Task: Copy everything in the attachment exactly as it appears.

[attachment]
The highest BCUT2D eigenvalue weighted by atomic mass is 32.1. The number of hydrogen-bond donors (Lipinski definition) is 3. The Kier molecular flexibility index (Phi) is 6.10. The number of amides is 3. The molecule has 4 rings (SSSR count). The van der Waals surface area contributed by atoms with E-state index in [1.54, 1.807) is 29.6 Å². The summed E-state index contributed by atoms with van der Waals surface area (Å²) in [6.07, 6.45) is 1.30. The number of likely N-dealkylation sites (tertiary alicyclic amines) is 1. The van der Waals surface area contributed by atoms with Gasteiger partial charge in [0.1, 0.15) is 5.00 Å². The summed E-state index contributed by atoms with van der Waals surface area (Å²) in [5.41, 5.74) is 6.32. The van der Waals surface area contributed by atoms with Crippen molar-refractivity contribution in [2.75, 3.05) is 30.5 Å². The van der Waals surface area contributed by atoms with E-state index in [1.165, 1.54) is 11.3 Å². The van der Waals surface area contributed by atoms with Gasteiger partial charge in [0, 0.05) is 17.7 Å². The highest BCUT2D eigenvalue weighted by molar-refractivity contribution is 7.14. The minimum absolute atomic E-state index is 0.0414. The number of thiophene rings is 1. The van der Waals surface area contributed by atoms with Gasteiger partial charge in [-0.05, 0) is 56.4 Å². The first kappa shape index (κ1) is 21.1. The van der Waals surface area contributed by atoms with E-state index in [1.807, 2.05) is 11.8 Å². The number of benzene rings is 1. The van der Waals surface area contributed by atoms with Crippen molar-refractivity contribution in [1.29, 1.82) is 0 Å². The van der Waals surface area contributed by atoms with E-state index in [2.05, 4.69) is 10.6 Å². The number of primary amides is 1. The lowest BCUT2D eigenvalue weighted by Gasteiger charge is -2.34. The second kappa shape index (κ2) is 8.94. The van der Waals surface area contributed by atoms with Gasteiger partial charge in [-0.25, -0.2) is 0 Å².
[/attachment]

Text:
The highest BCUT2D eigenvalue weighted by atomic mass is 32.1. The number of hydrogen-bond donors (Lipinski definition) is 3. The Kier molecular flexibility index (Phi) is 6.10. The number of amides is 3. The molecule has 4 rings (SSSR count). The van der Waals surface area contributed by atoms with E-state index in [1.54, 1.807) is 29.6 Å². The summed E-state index contributed by atoms with van der Waals surface area (Å²) in [6.07, 6.45) is 1.30. The number of likely N-dealkylation sites (tertiary alicyclic amines) is 1. The van der Waals surface area contributed by atoms with Gasteiger partial charge in [0.1, 0.15) is 5.00 Å². The summed E-state index contributed by atoms with van der Waals surface area (Å²) in [5.41, 5.74) is 6.32. The van der Waals surface area contributed by atoms with Crippen molar-refractivity contribution in [2.75, 3.05) is 30.5 Å². The van der Waals surface area contributed by atoms with E-state index in [1.165, 1.54) is 11.3 Å². The van der Waals surface area contributed by atoms with Gasteiger partial charge in [0, 0.05) is 17.7 Å². The highest BCUT2D eigenvalue weighted by molar-refractivity contribution is 7.14. The minimum absolute atomic E-state index is 0.0414. The number of thiophene rings is 1. The van der Waals surface area contributed by atoms with Gasteiger partial charge in [-0.05, 0) is 56.4 Å². The first kappa shape index (κ1) is 21.1. The van der Waals surface area contributed by atoms with E-state index in [1.807, 2.05) is 11.8 Å². The number of benzene rings is 1. The van der Waals surface area contributed by atoms with Crippen molar-refractivity contribution in [1.29, 1.82) is 0 Å². The van der Waals surface area contributed by atoms with E-state index in [2.05, 4.69) is 10.6 Å². The number of primary amides is 1. The lowest BCUT2D eigenvalue weighted by Gasteiger charge is -2.34. The second kappa shape index (κ2) is 8.94. The van der Waals surface area contributed by atoms with Gasteiger partial charge in [-0.25, -0.2) is 0 Å².